When your patient complains of lower back or pelvic pain, but your usual treatments are not getting the job done, what do you examine and treat? You may be missing important structures in the lower half of the pelvis.
The Professional and Practice Benefits of Political Activism
Welcome to election season, a vital part of our American culture. Every two years, without fail, we are bombarded with TV, print materials and phone messages seeking our vote.
What's New in the NCCIH Strategic Plan
The NIH National Center for Complementary and Integrative Health (NCCIH) released its draft strategic plan 2016-2021 for public comment in early spring of 2016.
What are the Meridians?
The meridian and collateral system (jing luo, hereinafter referred to as "Meridians") is comprised of the main meridian channels (jing mai) and the collateral vessels (luo mai). Jing takes from meaning of the Chinese word pathway (also jing) and are the main branches of the system.
April, 2002, Vol. 02, Issue 04
Diet and Prostate Cancer: Helping Your Patients Beat the Odds
By James P. Meschino, DC, MS
Recent Trends and Research Findings
Prostate cancer incidence increased steadily from 1981 to 1989, with a steep increase in the early 1990s, followed by a decline.Incidence rates were forecasted to remain stable through the year 2001. However, the exaggerated rate of increase in the early 1990s was transient, likely a result of increased early detection of preclinical prostate cancer from the widespread implementation of the new PSA (prostate-specific antigen) blood-screening test. Nevertheless, prostate cancer remains the most common form of cancer in North American men, as well as in other Western countries, and is the second leading cause of cancer death in males.1
As reported in the Journal of the National Cancer Institute, as many as 75 percent of prostate cancer cases may be prevented if men follow more prudent nutritional practices, many of which will be outlined in this review.2 In Japan, the incidence of prostate cancer is 80 percent lower than in North America and much of the Western world. Low rates are also found in Africa and Eastern Europe. Migration studies reveal that when men relocate from low to high-risk regions of the world and abandon their traditional dietary patterns, their incidence of prostate cancer rises to approach that of North American men.3,4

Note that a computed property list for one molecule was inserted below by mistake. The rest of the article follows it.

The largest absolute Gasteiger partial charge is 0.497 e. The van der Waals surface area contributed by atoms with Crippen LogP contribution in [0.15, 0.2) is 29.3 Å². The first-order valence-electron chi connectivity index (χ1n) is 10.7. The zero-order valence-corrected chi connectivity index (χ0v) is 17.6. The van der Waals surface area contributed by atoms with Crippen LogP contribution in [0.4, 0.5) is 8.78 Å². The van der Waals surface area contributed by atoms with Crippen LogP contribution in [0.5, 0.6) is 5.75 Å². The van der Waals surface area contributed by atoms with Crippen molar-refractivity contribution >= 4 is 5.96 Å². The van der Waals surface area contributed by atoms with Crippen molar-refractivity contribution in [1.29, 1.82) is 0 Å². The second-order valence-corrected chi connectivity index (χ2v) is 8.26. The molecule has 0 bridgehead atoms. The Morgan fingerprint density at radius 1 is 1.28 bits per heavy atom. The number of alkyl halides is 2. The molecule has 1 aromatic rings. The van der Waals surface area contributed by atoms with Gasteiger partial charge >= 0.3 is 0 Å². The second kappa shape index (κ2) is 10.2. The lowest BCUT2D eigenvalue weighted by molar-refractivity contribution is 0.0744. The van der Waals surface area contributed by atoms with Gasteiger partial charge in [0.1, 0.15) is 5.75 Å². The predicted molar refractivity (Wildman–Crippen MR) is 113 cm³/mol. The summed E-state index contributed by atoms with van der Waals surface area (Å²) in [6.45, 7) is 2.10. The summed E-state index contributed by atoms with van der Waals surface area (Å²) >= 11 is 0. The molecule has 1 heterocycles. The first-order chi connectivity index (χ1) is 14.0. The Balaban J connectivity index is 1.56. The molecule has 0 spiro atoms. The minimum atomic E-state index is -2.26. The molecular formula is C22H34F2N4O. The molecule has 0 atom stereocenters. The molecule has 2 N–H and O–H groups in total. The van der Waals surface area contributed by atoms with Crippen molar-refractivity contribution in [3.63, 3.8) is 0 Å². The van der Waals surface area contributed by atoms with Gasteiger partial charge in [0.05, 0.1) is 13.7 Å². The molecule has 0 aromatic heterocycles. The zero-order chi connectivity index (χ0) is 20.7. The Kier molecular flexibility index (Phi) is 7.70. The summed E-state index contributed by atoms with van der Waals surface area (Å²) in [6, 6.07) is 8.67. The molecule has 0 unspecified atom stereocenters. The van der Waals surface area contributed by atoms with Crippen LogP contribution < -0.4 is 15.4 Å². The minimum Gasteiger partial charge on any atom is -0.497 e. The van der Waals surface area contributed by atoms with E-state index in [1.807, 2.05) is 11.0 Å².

In recent years, a number of nutritional factors and bioactive compounds have been identified that are strongly linked to the development of prostate cancer. In the past year, published data from the Harvard alumni study revealed that men with moderate liquor consumption (three drinks per week to three drinks per day) show a 61-67 percent increased risk of developing prostate cancer, compared to men who never or infrequently consume alcohol. Wine and beer did not appear to be as hazardous as liquor. However, men initiating alcohol consumption of any kind between 1977 to 1988 had double the risk of prostate cancer compared to men with almost no alcohol consumption at both evaluation dates (after controlling for other confounding variables). This study followed 7,612 Harvard alumni (mean age was 66.6 years) from 1988 -1993.5
Also in 2001, the study by K.T. Bogen and G.A. Keating provided evidence that higher intakes of heterocyclic amines among African-Americans, especially from pan-fried meats, may partially explain the twofold increase in prostate cancer in this group, as it was shown to consume approximately two and three times more heterocyclic amines at ages less than 16 and over 30, respectively. Heterocyclic amines are potent mutagens that increase the rates of colon, mammary, prostate and other cancers in bioassay rodents.6
In the journal Oncogene (2001), S.R. Chinni, et al. provided strong evidence to show that the indole ring structures present in cruciferous vegetables may play an important role in the prevention of prostate cancer. This study demonstrated that indole rings (indole-3-carbinols) can inhibit the growth of PC-3-type human prostate cancer cells by arresting their cell division cycle, and promote their demise through apoptosis (programmed cell death). The authors concluded that indole-3-carbinols may be an effective chemopreventive or therapeutic agent against prostate cancer. Previously, similar findings have argued for the ingestion of indole-3-carbinols as a means to prevent breast cancer in women.7